One sunny afternoon, I sat kicking my legs against the back garden wall of this house and I was wondering whether to stay or to leave. Nobody was in. They were all out at work. I could just pack a bag and go quietly. A quick train to another city and I could leave all this behind and start again. I looked back up at this house and—in that moment—I knew that if I left it, my life would be over. There would be no turning back. It would be a life of crime for me. A life in and out of jail. A life back on drugs and constantly in trouble. Even though it seems stupid to say it now, it was still tempting. It was still better in my mind than a life of being good, reading the Bible, going to church, sitting down for meals, and talking about my feelings. There would be no more family. There would be no more jokes around the meal table. My dream of a home would go with me. So, I stayed. I fought through my personal demons and my uncanny ability to mess things up. I chose, at least for me at that time, the hardest path. I walked back into that house and I never looked back. I was never tempted to return to the streets again. For the next four years that place was my home. It saw me through College, seminary, and right up until my marriage to Miriam.

When I was a child, I used to play a game at school called ‘tig’. Somebody was always ‘it’, and their job was to tap somebody and, ‘pass it on’. As soon as Miriam and I got our first home together, we realised that we were it. Our job was to pass it on. What was it? It was the kindness and hospitality shown to me by that couple of strangers who, ultimately, showed me a better life and a better way to live. Their actions, almost 20 years ago now, have been passed on to many—young and old, men and women—who have shared our home and family life over all that time. What they did, intentionally or not, was model to me what a Christian home ought to look like. They didn’t just invite me to lunch one Sunday—they invited me into their lives. And what they did changed me forever.

People often come to visit our ministry and they meet some of the characters that live in our home. We have had many over the years. Male and female. Young and old. We have had seriously mentally ill. We have had seriously violent. We have had addicts and alcoholics. We have had criminals galore. Why do you do it? That’s always the question. Closely followed by, Aren’t you worried for your girls? (I have two girls). Of course, I sometimes worry for my girls. All dads do.

So, Why Do We Do It?

For biblical reasons? Not really. I mean, there’s no biblical imperative to invite complete strangers into your home to share your life. Of course, there is the hospitality question. But I think what many of us do here in Niddrie goes beyond that. Some think we do it for money. (My wife and I find that very amusing). We do it because we can. We do it because we want to. We do it because 20 years ago, an older couple in church broke with their entire worldview and comfortable life and allowed me into their home. They gave me more than a bed and a meal. They made me one of the family. We do it because we have seen that those who stay in the homes of Christians in the early years of their faith are far, far, far more likely to stay the course over the long haul rather than return to their old life (with sad exceptions of course). We do it because it brings a special joy to our hearts to share what we have with those who don’t have anything. We do it because discipleship is more than the exchange of information but the sharing of all of life. We do it because we really do want to see people go on in their walk with Jesus. We want them to see what a Christian family looks like in real life—warts and all. The arguments. The sinning. The laughter. The fun. The repenting. The loving.

Sooner or later, every single one of our guests have their own ‘back garden’ moment. It happens without fail. They go outside for a smoke and they’re tempted to never return. Some have just ‘gone to the shops’ and stayed away forever. Some have gone and returned once they realised their mistake. Some have worked through it and stayed on. Those who do the latter always, without fail, go on in their walk with Jesus. They become better parents. Better fathers/mothers/sons/daughters. They learn the value of a sacrificial life. They, too, learn to pass it on.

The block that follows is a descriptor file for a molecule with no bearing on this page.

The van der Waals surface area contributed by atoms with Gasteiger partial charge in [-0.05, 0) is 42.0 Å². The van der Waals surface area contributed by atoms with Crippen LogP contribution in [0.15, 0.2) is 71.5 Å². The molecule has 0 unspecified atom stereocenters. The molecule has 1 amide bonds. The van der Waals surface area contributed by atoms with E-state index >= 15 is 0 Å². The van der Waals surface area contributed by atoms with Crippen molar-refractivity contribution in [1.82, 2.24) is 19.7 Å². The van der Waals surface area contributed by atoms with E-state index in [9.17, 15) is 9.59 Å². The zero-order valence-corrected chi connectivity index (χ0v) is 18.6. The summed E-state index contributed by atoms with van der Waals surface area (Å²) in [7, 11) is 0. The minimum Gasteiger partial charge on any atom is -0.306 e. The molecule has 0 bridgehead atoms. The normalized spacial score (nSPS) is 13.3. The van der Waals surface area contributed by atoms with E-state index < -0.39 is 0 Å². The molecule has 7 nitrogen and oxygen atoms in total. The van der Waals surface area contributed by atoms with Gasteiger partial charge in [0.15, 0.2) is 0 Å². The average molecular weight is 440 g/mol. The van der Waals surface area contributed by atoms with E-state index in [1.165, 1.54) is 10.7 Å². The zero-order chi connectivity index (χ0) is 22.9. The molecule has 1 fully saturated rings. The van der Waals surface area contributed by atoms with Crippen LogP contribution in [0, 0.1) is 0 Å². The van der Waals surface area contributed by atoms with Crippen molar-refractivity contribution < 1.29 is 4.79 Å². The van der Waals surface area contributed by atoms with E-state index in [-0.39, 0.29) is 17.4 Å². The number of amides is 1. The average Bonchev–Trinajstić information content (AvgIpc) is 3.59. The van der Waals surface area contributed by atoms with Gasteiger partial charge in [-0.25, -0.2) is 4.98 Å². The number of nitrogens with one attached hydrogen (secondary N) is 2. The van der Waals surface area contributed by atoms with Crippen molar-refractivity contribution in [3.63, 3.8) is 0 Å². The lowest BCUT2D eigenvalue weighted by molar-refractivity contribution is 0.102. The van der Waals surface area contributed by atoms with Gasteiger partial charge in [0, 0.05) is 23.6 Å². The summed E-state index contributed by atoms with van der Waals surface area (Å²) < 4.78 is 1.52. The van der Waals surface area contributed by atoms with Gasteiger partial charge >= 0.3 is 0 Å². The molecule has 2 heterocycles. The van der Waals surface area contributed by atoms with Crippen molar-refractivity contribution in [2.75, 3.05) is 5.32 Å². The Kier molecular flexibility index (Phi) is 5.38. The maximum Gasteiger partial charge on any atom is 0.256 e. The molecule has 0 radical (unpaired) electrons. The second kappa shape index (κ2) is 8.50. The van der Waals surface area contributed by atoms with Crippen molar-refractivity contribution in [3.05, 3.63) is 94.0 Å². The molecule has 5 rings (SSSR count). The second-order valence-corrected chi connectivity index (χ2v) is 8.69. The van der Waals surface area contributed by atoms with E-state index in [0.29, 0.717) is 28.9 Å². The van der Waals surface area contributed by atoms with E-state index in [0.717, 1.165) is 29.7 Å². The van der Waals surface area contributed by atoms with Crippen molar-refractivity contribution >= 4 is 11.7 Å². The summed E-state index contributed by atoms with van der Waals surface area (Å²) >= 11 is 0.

We Christians have a responsibility to pass on the baton of the good news but, I firmly believe we pass on the baton of good deeds too. I don’t want my children to think of the Christian life as a set of beliefs and attendance at formal services. I want them to see that it affects the whole of our lives. Sharing our home and our lives has worked to disciple my daughters and to turn them into disciplers. They see, up close, the ravages of lives ruined by bad, godless choices. They see, up close, how costly, Christian discipleship works. They challenge people at our table about their sins. They confront their own judgementalism. They see the mess of life and the failures as people go astray. They see the reality of the Christian life and not just the sanitised Sunday version. They feel the pain of a loved guest or family member who runs back to their sin for no logical reason. They, too, are learning that one day they will be it and they will have to pass it on. I was out for a meal with Miriam and our girls recently. Just the four of us. “This is nice, dad”, one of them piped up. “Just us, together”, the other one chimes in, “Yeh, but I love the madness of our house. One day I hope I have a home like that. Where sad people can just come in and feel part of the family.” The other one thinks about this for a second, “Me too.”

Our homes are not our own. Our lives are not our own. When are we all going to realise this? What did Jesus say we would gain if we gave everything up for him? People need to hear about the love of Jesus and they need to experience the life of the love of Jesus.

There’s a remarkably moving scene at the end of the movie Schindler’s List, when Schindler realises the end of the war has come. And he’s desperately sad that he didn’t do more for the Jews. He didn’t sell more. He didn’t swap his watch to save one more life. I wonder if many of us will feel the same when the end of life comes? When we realise the insignificance of what we are leaving behind, the glory of what we are entering into, and the terror that awaits the lost. I wonder if we will feel more than a glimmer of regret that we could have done more with what we had during our brief time on earth. The question is not, “How can we do these things?” But, “How can we not?” If this life is not all there is, then our things should really have little meaning. If this Christianity thing is true, then maybe we should hold on to our riches less tightly than we do. Sharing our lives and homes should not just be a ‘model’ that we follow. It should be who we are. It should be what we do.

You’re it.